News / USA

Polls Show Americans Weary of Afghan Conflict

An Army carry team carries the transfer cases containing the remains of Army Spc. Scott D. Smith of Indianapolis, Indiana upon arrival at Dover Air Force Base, Delaware on June 21, 2011.
An Army carry team carries the transfer cases containing the remains of Army Spc. Scott D. Smith of Indianapolis, Indiana upon arrival at Dover Air Force Base, Delaware on June 21, 2011.

Multimedia

Audio

The beginning of the expected drawdown of U.S. troops in Afghanistan follows a steady decline in American public support for a war that has gone on for nearly 10 years.

When he ran for president in 2008, then candidate Barack Obama promised to withdraw U.S. forces from Iraq, a war he opposed, and to strengthen the U.S. effort against the Taliban and al-Qaida in Afghanistan.

In late 2009, the president announced he was sending 30,000 additional troops to Afghanistan, a move that was unpopular with some members of his own Democratic Party.

In the past two years, domestic support for the war in Afghanistan has weakened considerably.  A recent poll found that 64 percent of those surveyed believe the Afghan war is no longer worth fighting.  In late 2009, that number was 44 percent.

Bipartisan opposition

Ohio Democratic Congressman Dennis Kucinich is a longtime opponent of the wars in Iraq and Afghanistan, and of U.S. involvement in the NATO mission in Libya.

"Things are falling apart at home while we are searching the world looking for dragons to slay," said Kucinich.

Former Massachusetts governor Mitt Romney, right, answers a question during the first New Hampshire Republican presidential debate on June 13, 2011.
Former Massachusetts governor Mitt Romney, right, answers a question during the first New Hampshire Republican presidential debate on June 13, 2011.

In recent weeks, war fatigue over Afghanistan has also crept into the debate among the Republican presidential contenders for 2012, including the frontrunner, former Massachusetts governor Mitt Romney.

"But I also think we have learned that our troops should not go off and try to fight a war of independence for another nation," noted Romney. "Only the Afghanis can win Afghanistan's independence from the Taliban."

Even the latest Republican to join the race, former Utah governor Jon Huntsman, says the United States should be more aggressive in drawing down troop levels in Afghanistan.  Huntsman spoke to NBC's Today program.

"What we need now is a healthy dose of nation-building here at home," said Huntsman.  "Our core is weak.  We need to focus on getting our own house in order right here."

Shifting priorities

Quinnipiac University pollster Peter Brown says during a period of several months national-opinion surveys have shown a growing level of war weariness among the American public.

"I do not think there is any doubt in Afghanistan, the involvement in Iraq and now the involvement in Libya has for many Americans raised questions about the wisdom of these policies," said Brown.

It is not just that Americans have tired of the Afghan conflict.  They also see much more important priorities at home, especially reviving the U.S. economy, says expert Stephen Hess with the Brookings Institution.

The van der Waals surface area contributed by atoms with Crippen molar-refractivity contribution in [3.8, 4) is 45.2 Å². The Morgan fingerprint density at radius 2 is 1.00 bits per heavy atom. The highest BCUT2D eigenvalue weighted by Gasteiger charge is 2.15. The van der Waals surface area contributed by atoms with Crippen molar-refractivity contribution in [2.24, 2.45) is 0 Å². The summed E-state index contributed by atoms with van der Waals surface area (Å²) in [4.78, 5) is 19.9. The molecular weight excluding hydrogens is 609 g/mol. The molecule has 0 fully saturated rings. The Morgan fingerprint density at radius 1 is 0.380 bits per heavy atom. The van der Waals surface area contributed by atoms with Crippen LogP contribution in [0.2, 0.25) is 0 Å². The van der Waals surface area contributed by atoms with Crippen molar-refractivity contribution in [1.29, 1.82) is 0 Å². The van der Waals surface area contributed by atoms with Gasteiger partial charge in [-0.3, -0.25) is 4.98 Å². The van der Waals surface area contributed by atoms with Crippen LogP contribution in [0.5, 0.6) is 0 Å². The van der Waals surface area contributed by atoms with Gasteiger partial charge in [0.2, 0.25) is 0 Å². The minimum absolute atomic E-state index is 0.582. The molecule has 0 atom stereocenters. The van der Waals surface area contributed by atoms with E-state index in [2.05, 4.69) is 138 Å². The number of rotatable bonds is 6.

"A trio of wars is not exactly what Americans are interested in at this time when they have a very full platter of problems at home," said Hess.

Budget drain

Many Americans believe the war commitments in Afghanistan and Iraq are also a major budget drain on the U.S. government at a time when many Americans are struggling economically.

Political analysts say the U.S. commitment to the Afghan war could become an issue in next year's presidential campaign, especially for anti-war Democrats who are pressing for a speedier exit from Afghanistan.

Analyst Stuart Rothenberg spoke to VOA's Encounter program about the impact of Afghanistan on next year's U.S. presidential election.

"Are we going to have stable environments?" Rothenberg asked.  "Are we going to have talk about terrorists being allowed to gather and train?  So I think this is another huge problem for the president.  The problem here is clearly on his left with the anti-war element of the Democratic Party thinking that the president has violated a promise and a reason why they supported him in the last election."

President Obama received a modest boost in the polls following the killing of al-Qaida leader Osama bin Laden.  But that bump has largely dissipated as Americans refocus on the struggling domestic economy and a stubbornly high unemployment rate of 9.1 percent.

You May Like

Analyst: Joint-Arab Military Force Poses Perilous Challenge

Although international forces are desperately needed to counter the threat of the Islamic State group, analysts say conflicting alliances could escalate fighting More

Asia’s Middle Class Changes Demand for Wheat Grain Exporters

Changes in tastes and diets are boon for wheat exporters such as Australia and the United States More

S. African Comedian Taking Over Popular TV Show

Mixed-race comedian Trevor Noah, who is loved for his edgy jibes about race and language, is taking the helm from Jon Stewart at The Daily Show in US More

This forum has been closed.
Comments
     
There are no comments in this forum. Be first and add one

Featured Videos

Your JavaScript is turned off or you have an old version of Adobe's Flash Player. Get the latest Flash player.
Film Tells Story of Musicians in Mali Threatened by Jihadistsi
X
Greg Flakus
March 30, 2015 6:48 PM